Saturday, 27 June 2015

Skills are not a quick fix

In the UK, the Confederation of British Industry (CBI - which represents British business organisations - especially larger ones) is asking the government for tax changes in the forthcoming budget to allow further investment in machinery/equipment and in skills development.

Whilst accepting that one of the roles of government is to create the right macro-economic climate to support rising productivity, I am not sure that I accept this 'special pleading'.

UK industry has seen a rise in the number of jobs over the last couple of years - but not a corresponding rise in output .... Productivity appears to have been falling. (It is difficult to be too precise since there is often a lag before employment and output 'catch up' with one another.)

If employment is rising but not output, it suggests that those new jobs are not being used productively - either because the people being employed do not have the right skills to perform productively ... or because the systems and processes in which those people are operating are not designed and operated to be optimally productive.

Even if it is a skills problem, it may be a basic skills problem - requiring fundamental change in the underlying nationals skills infrastructure - or it might be a more temporary problem of 'right skills in wrong places'.

Before asking for 'more money the CBI needs to find the 'root cause' of the skills problem ... and urge the government to address this as part of a longer-term strategy.  A 'quick fix' in an annual budget is either not needed or is not enough.

Saturday, 20 June 2015

What's your timescale?

There are often 'quick fixes' we can apply to problems. There are also often improvements we can make to get yield up or improve throughput.  The problem is that some of these can have negative impact over the longer-term.

Global agriculture seems to be caught in this trap.  Yields per hectare are rising.  Good!  With a growing global population, this is not only desirable - but essential.

However, there is increasing evidence that underlying soil performance is falling.  This means we need more and more 'treatments' to maintain yields (putting costs up) - but it also means that there might come a time when the soil refuses to support effective growth.

So, though we might want to improve agricultural productivity, we need to be wary of the timescale over which we expect improvement to occur - and be sustained. Traditional agricultural practices managed to maintain soil quantity and slowly improving yields over centuries; our need for growth has resulted in massively increased yields - but for how long?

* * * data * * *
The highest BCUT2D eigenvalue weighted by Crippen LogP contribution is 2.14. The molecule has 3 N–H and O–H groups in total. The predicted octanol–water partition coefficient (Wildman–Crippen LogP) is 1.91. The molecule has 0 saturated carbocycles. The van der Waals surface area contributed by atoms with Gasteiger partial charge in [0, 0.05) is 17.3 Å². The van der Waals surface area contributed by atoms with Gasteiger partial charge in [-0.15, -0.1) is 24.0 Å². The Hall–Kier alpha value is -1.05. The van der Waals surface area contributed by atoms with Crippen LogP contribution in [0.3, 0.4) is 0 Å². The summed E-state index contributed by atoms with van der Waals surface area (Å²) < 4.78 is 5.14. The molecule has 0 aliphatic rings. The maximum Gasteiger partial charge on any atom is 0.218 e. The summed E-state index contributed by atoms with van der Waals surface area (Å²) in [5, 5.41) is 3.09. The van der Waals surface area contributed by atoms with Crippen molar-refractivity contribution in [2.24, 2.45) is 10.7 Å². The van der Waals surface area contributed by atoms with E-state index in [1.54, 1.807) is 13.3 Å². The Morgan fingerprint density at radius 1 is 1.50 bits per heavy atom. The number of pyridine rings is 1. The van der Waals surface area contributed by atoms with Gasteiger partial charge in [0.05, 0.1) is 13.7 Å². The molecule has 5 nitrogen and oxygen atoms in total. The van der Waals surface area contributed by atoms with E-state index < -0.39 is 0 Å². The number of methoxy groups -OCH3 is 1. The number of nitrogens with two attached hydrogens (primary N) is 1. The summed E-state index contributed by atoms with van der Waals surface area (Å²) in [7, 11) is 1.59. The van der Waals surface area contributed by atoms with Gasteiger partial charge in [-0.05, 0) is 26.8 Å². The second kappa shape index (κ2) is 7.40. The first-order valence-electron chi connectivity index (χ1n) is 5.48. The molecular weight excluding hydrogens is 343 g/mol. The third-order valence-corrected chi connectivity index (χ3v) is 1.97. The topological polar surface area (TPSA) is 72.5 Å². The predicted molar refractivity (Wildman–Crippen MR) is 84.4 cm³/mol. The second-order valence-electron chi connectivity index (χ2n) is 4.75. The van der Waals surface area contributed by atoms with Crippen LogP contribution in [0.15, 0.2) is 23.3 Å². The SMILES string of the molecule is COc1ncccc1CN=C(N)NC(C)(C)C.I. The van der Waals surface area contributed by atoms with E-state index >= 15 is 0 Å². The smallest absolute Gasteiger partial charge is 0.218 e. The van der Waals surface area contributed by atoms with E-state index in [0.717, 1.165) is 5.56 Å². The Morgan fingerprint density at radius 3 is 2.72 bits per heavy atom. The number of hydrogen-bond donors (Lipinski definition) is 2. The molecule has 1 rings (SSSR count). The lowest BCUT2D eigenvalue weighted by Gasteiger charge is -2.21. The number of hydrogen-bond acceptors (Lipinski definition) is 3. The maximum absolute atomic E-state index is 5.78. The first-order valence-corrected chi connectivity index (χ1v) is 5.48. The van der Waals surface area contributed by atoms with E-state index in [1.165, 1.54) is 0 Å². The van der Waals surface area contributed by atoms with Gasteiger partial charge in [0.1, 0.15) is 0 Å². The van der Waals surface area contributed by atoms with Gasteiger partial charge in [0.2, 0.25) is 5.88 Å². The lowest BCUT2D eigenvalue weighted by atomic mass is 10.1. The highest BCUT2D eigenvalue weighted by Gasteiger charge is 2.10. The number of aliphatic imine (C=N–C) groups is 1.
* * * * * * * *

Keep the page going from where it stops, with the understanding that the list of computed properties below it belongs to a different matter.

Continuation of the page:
Saturday, 13 June 2015

What are we doing wrong?

Total factor productivity around the globe seems to be slowing.  This is a major problem.

Rising productivity is what fuels increased wealth and well-being - it is what allows poorer nations to catch up to richer nations ... a basic requirement of longer-term political stability.

In developed nations, it is what allows a falling population to afford the pensions of a growing retired class.

If TFP is falling, then - collectively - we are doing something wring .. or not doing something right.

One thing we do is to continually increase regulatory burdens - with the best of intentions, but resulting in smaller firms in particular finding it hard to navigate the bureaucratic minefield.

We also - especially when times are hard - often seem to forget to educate, train and develop the workforce ... increasing their capacity and capability.

Governments work in fits and starts on infrastructure - but often more on 'vanity' projects and 'note grabbers' rather than concentrating on productivity infrastructures.

We need to do more - more consistently.

Now, when I rule the world ...

Saturday, 6 June 2015


We are all good at starting new initiatives, new ventures - and creating new teams or even new departments.  Of course, it is good that can do this speedily and (hopefully) effectively.

The problem is that most of us are not very good at closing down those initiatives, those teams when the job is done - or has proved to be ineffective.

Many organisations thus have the remnants and rumps of what were once effective projects, effective teams - even, of course, effective products ..... things that should have been positively closed down but have been left to 'wither on the vine'.

So, take a look around and see what you should stop doing.